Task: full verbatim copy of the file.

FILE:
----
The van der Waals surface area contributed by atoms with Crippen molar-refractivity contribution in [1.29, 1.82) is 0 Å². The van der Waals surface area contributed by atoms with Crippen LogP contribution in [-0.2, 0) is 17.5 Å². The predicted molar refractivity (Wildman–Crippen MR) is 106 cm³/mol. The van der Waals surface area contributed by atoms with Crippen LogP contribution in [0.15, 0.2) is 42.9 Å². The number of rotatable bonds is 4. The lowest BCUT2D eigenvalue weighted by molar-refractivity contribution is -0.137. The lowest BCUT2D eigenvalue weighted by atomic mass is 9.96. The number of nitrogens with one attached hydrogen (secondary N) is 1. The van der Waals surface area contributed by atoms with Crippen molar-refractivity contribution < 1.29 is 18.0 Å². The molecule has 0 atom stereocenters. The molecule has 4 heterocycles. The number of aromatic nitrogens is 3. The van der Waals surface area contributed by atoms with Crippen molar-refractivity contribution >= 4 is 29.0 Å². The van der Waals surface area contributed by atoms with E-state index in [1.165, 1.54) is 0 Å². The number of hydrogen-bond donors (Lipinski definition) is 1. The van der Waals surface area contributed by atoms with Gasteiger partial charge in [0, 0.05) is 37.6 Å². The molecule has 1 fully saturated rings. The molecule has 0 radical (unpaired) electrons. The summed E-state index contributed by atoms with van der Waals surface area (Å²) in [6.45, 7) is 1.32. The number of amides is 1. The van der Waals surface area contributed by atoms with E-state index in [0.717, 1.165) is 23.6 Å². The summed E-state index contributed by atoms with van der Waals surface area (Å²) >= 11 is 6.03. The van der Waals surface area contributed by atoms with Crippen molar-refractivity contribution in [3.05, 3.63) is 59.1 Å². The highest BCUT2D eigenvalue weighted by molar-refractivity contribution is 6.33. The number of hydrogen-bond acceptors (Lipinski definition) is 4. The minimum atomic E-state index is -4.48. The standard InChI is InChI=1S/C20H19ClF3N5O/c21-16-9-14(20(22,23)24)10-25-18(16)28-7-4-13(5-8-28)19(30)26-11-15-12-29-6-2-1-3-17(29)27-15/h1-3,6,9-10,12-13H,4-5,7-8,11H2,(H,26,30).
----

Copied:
The van der Waals surface area contributed by atoms with Crippen molar-refractivity contribution in [1.29, 1.82) is 0 Å². The van der Waals surface area contributed by atoms with Crippen LogP contribution in [-0.2, 0) is 17.5 Å². The predicted molar refractivity (Wildman–Crippen MR) is 106 cm³/mol. The van der Waals surface area contributed by atoms with Crippen LogP contribution in [0.15, 0.2) is 42.9 Å². The number of rotatable bonds is 4. The lowest BCUT2D eigenvalue weighted by molar-refractivity contribution is -0.137. The lowest BCUT2D eigenvalue weighted by atomic mass is 9.96. The number of nitrogens with one attached hydrogen (secondary N) is 1. The van der Waals surface area contributed by atoms with Crippen molar-refractivity contribution < 1.29 is 18.0 Å². The molecule has 0 atom stereocenters. The molecule has 4 heterocycles. The number of aromatic nitrogens is 3. The van der Waals surface area contributed by atoms with Crippen molar-refractivity contribution >= 4 is 29.0 Å². The van der Waals surface area contributed by atoms with E-state index in [1.165, 1.54) is 0 Å². The number of hydrogen-bond donors (Lipinski definition) is 1. The van der Waals surface area contributed by atoms with Gasteiger partial charge in [0, 0.05) is 37.6 Å². The molecule has 1 fully saturated rings. The molecule has 0 radical (unpaired) electrons. The summed E-state index contributed by atoms with van der Waals surface area (Å²) in [6.45, 7) is 1.32. The number of amides is 1. The van der Waals surface area contributed by atoms with E-state index in [0.717, 1.165) is 23.6 Å². The summed E-state index contributed by atoms with van der Waals surface area (Å²) >= 11 is 6.03. The van der Waals surface area contributed by atoms with Crippen molar-refractivity contribution in [3.05, 3.63) is 59.1 Å². The highest BCUT2D eigenvalue weighted by molar-refractivity contribution is 6.33. The number of hydrogen-bond acceptors (Lipinski definition) is 4. The minimum atomic E-state index is -4.48. The standard InChI is InChI=1S/C20H19ClF3N5O/c21-16-9-14(20(22,23)24)10-25-18(16)28-7-4-13(5-8-28)19(30)26-11-15-12-29-6-2-1-3-17(29)27-15/h1-3,6,9-10,12-13H,4-5,7-8,11H2,(H,26,30).